We put the garden sprinkler under the trampoline which made for some cool bouncing. Then we tried attaching the sprinkler to the top of the trampoline. Wet jumping gold!
We splashed in the spa.
And had a "tropical island" themed day.  You know how much I love a good themed day! (If not, see here, here, here and here)
Tropical Island day requires beach towels spread out in front of the television, an appropriately themed film (we chose Nim's Island), fancy drinks with umbrellas and suitable snacks.
Toenails painted like a rainbow help too. 

These are coconut and pineapple muffins served with Watermelon and mint slushies. The umbrellas are essential. 
UPDATE: Recipe for Coconut and Pineapple Muffins is now here.
As well as trying to avoid the heat, part of my SED means that I try as hard as possible to pretend that's it's not ridiculously hot.  It's not the build up, and there is no 'nose'. Last month I decorated the dining room to pretend it was spring.
This month we're getting in the spirit for Halloween, which isn't really a big deal here in Oz, but we have a bit of fun with a few little treats anyway.
So, are you lucky enough to experience the traditional four seasons? If so, which one is you favourite? Or, if you are a Darwinite (Darwinian?) do you enjoy our weather or do you pine for variety in as dysfunctional a way as me?

Tuesday, 8 October 2013

Simple ideas, big success

I've read so much about Montessori lately that I fear my head may explode.

What I'm finding overwhelming is not the concepts - which are in fact simple, logical and effective - but the sheer quantity of information out there.

The discovery one of site/blog leads to another, which leads to another and the simple beginning I'm looking for becomes a comprehensive-detailed-guide-to-Montessori-homeschooling...and that's all a bit much for me at the moment.

My goal is this-
  • To provide introductory activities for Rohan (21 months) which means mainly Sensory and Practical Life
  • To allow Hamish (4 1/2 years) to get a bit more of the pincer grip practice and support the phonics and number learning he's doing at preschool
  • and to provide a few open-ended topics to engage Liam (7 1/2 years) to the level that interests him.
I have found a few great sites with easy, make-it-yourself activities.  

The quick start guide in John Bowman's Montessori at Home is helpful.  If you're wanting to start out easy, like me, read pages eight and 70-72.  My advice, read the rest in small chucks to avoid feeling completely out of your depth!

Yesterday, I was lent a copy of How to Raise an Amazing Child (the Montessori way to bring up caring, confident children) by Tim Seldin.  It's a wonderfully presented, basic guide to starting out on this journey and I've found it enormously inspiring.

So, what have I done so far?

We decided to postpone the painting and set up the new Ikea shelves in the playroom in time for the school holidays. I'll post some photos soon, though you can see some in the background in the shots below - along with the enormous mess we were relocating sorting through.

Then I made a few basic activities.  I'll share these, along with age recommendations and enjoyment reviews, in a few different posts so as to spare overwhelming you lovely readers.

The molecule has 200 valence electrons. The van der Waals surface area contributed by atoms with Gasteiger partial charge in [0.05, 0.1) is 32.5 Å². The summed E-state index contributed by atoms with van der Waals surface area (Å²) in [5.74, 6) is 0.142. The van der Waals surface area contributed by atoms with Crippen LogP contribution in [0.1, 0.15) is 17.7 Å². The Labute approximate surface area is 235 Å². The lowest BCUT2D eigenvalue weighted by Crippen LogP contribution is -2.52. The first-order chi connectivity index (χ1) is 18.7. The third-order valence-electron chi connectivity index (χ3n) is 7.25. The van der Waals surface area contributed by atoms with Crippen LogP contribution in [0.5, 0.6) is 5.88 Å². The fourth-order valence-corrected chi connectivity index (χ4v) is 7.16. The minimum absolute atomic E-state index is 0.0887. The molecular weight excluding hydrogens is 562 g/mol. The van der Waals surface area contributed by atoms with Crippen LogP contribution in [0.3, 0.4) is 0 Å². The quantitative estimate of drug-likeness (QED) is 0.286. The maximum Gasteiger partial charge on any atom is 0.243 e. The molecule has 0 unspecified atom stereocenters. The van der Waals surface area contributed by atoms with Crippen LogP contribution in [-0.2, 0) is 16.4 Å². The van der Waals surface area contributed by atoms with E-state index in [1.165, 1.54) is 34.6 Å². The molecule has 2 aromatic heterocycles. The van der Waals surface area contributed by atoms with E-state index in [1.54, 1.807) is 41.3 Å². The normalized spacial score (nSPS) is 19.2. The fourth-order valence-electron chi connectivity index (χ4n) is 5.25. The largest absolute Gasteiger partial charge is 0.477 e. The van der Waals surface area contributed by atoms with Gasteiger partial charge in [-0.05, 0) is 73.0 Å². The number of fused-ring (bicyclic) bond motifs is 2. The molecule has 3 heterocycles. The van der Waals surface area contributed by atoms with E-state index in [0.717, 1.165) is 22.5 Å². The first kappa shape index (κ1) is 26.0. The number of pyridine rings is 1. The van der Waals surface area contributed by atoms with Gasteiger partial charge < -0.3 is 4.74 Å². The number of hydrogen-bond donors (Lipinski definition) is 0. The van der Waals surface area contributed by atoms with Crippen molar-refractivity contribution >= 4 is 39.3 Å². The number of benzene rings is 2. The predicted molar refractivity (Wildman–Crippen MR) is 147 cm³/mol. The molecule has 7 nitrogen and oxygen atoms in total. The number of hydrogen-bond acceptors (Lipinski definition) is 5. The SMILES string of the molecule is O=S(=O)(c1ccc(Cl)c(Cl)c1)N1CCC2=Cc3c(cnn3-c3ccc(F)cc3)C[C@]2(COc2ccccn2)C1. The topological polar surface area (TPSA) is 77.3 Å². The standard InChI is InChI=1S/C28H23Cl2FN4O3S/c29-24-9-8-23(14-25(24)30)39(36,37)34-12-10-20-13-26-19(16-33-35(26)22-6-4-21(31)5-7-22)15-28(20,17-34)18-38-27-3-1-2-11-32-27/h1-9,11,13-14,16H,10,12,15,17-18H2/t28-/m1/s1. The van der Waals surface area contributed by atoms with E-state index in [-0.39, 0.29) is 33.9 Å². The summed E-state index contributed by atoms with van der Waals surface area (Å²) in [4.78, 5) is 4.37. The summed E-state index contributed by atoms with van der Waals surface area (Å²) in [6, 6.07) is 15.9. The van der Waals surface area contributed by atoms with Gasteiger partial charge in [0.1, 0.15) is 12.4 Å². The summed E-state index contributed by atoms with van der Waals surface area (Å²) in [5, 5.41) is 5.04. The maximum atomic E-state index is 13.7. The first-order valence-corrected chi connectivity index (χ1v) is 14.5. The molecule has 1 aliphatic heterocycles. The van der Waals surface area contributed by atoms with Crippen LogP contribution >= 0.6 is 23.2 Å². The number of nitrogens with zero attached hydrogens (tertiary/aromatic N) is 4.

First up, an empty baby wipe container and some pom poms.  He opens it...
Fills it...
And does it over and over again!  Repetition is an important part of the Montessori approach.  He's building important neural pathways right here...
Hamish tried this one once.  Too easy for him!  He, and Liam were very helpful in opening the top and tipping the pom poms back into the tub for Rohan to try again, though.

The next activity is pouring.  I started with some smaller, ceramic cups but he found those impossible to grip, so we've adjusted to these Ikea cups and some popcorn.  We'll experiment with different cups as our grip and control improve.

It took a while to master.  I demonstrated - the Montessori way without talking - and showed him how to pick them up if he spills them.  The tray adds what Montessori calls 'control of error', that is, a place to catch the spills.  Accidents are not mistakes but very important parts of learning.  So too, of course, how we deal with our mistakes.  (Think I could use some practice with that!)
 Look at the absolute joy on his face after his first successful pour...
NB: I have had to pack the popcorn up high and he brings the cups to me if he wants to do this one.  He's just a bit too little to understand "Don't tip it all over the carpet, please!"

Hamish loved this one too- "It's just like at school, Mum!  So much fun!"

We've had a lot of success with simple stacking, again, just using what we had at home, not specialised equipment.  We have some size-graduated stacking blocks and cups too, but these were out and he chose to interact with them...
For Hamish and Liam, stacking is all about 1) height and 2) knocking down forcefully.

Finally, this threading activity was a hit - just a colander (this one is kid sized from an Ikea kids' kitchen set) and some pipe-cleaners...
The other two were interested in this one too.  A good concentration task.

Our playroom is open to the rest of the house, so I'm not restricting these activities to a particular "school" time.  For now I'm just keeping these on the shelf and seeing if and when they're interested in exploring them. 

Are you familiar with the Montessori philosophy?  Got any hot tips for a newbie?